Join a local Toastmasters group, take Improv classes (I performed with ComedySportz for many years), watch experienced speakers on YouTube such as TED Talks, and invest in training and/or coaching.

Say “Yes” when presented with an opportunity to present internally, at a conference, on a panel, etc. Speak up in meetings with confidence as you have researched your ideas and can communicate the benefits as well as tell a story to touch their hearts and minds.

Know how to speak succinctly from a short version of 1 minute (think elevator pitch) to 2, 5, and 10 minute versions (something I call 1-2-5-10).

WRITING
Just start writing, really. Write down business ideas in complete thoughts like a position paper. Use a grammar checker if grammar ain’t your thang. Obvi.

Have a colleague and/or supervisor read it—tell him/her what you are doing—strengthening your skills.

Another idea is to capture your thoughts on your mobile phone recording app, then play it back. While you are playing it back, write it out long form like a blog or article.

Keep doing small things (or big ones) to improve your skills.

One of my favorite quotes is from Will Durant in The Story of Philosophy: “We are what we repeatedly do. Excellence, then, is not an act, but a habit.”

 

COMMENT MADE DIRECTLY IN LINKEDIN (MAX 1,500 CHARACTERS)

I see it all too often, “I’ll get to it,” “It’s on my to-do list,” or you add your own. As a soft skills professional, who consults and trains around the world as well as teach at a top business school public speaking and storytelling, it all comes down to priorities. Is it important enough to you to invest your resources? That’s the $64,000 question.
What generally sets candidates apart, is how well he/she communicates and often times, their experience in communicating with teams and leadership. Identify your weaknesses (be honest). Some suggestions:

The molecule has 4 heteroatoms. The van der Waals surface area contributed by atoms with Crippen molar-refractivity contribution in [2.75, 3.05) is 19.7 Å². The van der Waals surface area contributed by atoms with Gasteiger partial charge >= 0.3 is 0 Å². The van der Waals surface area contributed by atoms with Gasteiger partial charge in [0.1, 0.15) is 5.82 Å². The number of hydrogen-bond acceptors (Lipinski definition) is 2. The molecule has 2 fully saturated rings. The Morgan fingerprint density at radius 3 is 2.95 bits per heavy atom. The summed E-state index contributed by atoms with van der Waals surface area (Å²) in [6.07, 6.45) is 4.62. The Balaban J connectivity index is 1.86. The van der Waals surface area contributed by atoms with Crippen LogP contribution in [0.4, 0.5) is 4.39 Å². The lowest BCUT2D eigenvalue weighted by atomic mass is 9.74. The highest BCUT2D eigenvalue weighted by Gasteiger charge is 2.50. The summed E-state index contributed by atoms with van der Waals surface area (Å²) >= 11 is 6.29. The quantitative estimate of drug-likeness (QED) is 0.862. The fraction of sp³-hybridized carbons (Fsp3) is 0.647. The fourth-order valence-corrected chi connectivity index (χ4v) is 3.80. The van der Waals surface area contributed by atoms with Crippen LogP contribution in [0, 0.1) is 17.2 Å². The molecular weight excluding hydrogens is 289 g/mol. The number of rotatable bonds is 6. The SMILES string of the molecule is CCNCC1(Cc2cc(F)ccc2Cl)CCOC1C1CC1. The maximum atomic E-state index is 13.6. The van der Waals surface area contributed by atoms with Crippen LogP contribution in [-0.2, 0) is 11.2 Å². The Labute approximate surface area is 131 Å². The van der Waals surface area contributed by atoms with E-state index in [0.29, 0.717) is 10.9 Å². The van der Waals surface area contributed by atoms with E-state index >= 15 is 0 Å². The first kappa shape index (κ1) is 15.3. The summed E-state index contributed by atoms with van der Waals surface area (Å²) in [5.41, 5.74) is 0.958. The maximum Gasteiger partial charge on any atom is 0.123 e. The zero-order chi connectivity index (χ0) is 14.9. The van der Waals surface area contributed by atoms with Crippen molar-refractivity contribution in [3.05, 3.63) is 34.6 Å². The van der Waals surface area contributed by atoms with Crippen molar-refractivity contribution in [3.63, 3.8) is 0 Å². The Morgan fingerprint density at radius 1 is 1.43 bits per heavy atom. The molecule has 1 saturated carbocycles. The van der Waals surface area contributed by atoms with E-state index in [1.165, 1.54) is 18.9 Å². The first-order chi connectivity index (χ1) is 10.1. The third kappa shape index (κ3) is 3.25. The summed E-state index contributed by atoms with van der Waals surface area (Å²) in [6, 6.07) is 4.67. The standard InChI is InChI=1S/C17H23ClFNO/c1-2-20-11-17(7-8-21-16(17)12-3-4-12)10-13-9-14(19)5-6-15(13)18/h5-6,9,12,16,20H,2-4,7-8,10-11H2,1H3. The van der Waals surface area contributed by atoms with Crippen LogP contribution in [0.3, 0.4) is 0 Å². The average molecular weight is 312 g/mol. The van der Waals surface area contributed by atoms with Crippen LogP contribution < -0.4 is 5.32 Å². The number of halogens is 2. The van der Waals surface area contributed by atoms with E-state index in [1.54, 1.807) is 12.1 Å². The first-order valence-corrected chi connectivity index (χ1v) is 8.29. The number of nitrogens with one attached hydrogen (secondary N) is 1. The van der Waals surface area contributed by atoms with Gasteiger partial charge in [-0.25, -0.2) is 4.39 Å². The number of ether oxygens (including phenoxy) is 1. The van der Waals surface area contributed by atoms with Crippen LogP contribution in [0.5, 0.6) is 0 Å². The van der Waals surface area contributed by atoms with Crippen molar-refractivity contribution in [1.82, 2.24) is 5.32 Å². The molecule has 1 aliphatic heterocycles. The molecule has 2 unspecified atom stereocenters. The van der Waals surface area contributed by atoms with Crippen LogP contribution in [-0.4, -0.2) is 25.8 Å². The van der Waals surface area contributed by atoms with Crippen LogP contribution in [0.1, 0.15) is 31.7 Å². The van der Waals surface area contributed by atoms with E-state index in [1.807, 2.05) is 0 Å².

Public Speaking: Join Toastmasters, take Improv classes (I performed with ComedySportz), and invest in training. Say “Yes” when presented with an opportunity. Speak up in meetings with confidence, communicate the benefits, tell great stories to touch hearts and minds.

Writing: Write down ideas in complete thoughts like a position paper. Use a grammar checker. Have a colleague or supervisor read it—tell him/her you’re strengthening your skills. Or capture your thoughts on a recording app, then write it out long form like a blog.

Keep doing small things (or big ones) to improve. “We are what we repeatedly do. Excellence, then, is not an act, but a habit” – Will Durant

Photography Source:  Screengrab from CNBC Interview

Ira Koretsky

About Ira Koretsky

Ira Koretsky is the CEO of The Chief Storyteller®. He has delighted audiences around the world helping them achieve better workplace outcomes and improved performance with highly effective written, spoken, and social media communication. He is also an adjunct professor in public speaking at the University of Maryland's Business School. With over 25 years of experience, he is a sought-after global speaker, trainer, consultant, and executive communication coach.